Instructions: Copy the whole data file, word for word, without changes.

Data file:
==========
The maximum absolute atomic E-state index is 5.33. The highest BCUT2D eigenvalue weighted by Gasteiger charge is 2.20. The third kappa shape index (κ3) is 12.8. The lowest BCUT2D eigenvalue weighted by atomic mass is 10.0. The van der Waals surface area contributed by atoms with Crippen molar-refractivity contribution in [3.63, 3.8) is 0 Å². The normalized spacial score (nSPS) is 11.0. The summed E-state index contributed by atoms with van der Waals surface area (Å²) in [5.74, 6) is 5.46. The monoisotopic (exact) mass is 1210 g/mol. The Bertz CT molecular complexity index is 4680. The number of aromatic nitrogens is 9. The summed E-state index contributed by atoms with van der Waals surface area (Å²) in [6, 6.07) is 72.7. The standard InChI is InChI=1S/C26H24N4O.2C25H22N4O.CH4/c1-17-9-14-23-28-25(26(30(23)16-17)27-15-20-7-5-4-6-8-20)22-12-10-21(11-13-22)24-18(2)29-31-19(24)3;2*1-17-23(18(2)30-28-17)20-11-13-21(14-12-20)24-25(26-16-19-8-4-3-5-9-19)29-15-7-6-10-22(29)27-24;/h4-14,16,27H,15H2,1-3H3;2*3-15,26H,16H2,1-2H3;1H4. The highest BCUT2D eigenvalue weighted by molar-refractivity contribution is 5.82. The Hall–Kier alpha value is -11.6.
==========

The maximum absolute atomic E-state index is 5.33. The highest BCUT2D eigenvalue weighted by Gasteiger charge is 2.20. The third kappa shape index (κ3) is 12.8. The lowest BCUT2D eigenvalue weighted by atomic mass is 10.0. The van der Waals surface area contributed by atoms with Crippen molar-refractivity contribution in [3.63, 3.8) is 0 Å². The normalized spacial score (nSPS) is 11.0. The summed E-state index contributed by atoms with van der Waals surface area (Å²) in [5.74, 6) is 5.46. The monoisotopic (exact) mass is 1210 g/mol. The Bertz CT molecular complexity index is 4680. The number of aromatic nitrogens is 9. The summed E-state index contributed by atoms with van der Waals surface area (Å²) in [6, 6.07) is 72.7. The standard InChI is InChI=1S/C26H24N4O.2C25H22N4O.CH4/c1-17-9-14-23-28-25(26(30(23)16-17)27-15-20-7-5-4-6-8-20)22-12-10-21(11-13-22)24-18(2)29-31-19(24)3;2*1-17-23(18(2)30-28-17)20-11-13-21(14-12-20)24-25(26-16-19-8-4-3-5-9-19)29-15-7-6-10-22(29)27-24;/h4-14,16,27H,15H2,1-3H3;2*3-15,26H,16H2,1-2H3;1H4. The highest BCUT2D eigenvalue weighted by molar-refractivity contribution is 5.82. The Hall–Kier alpha value is -11.6.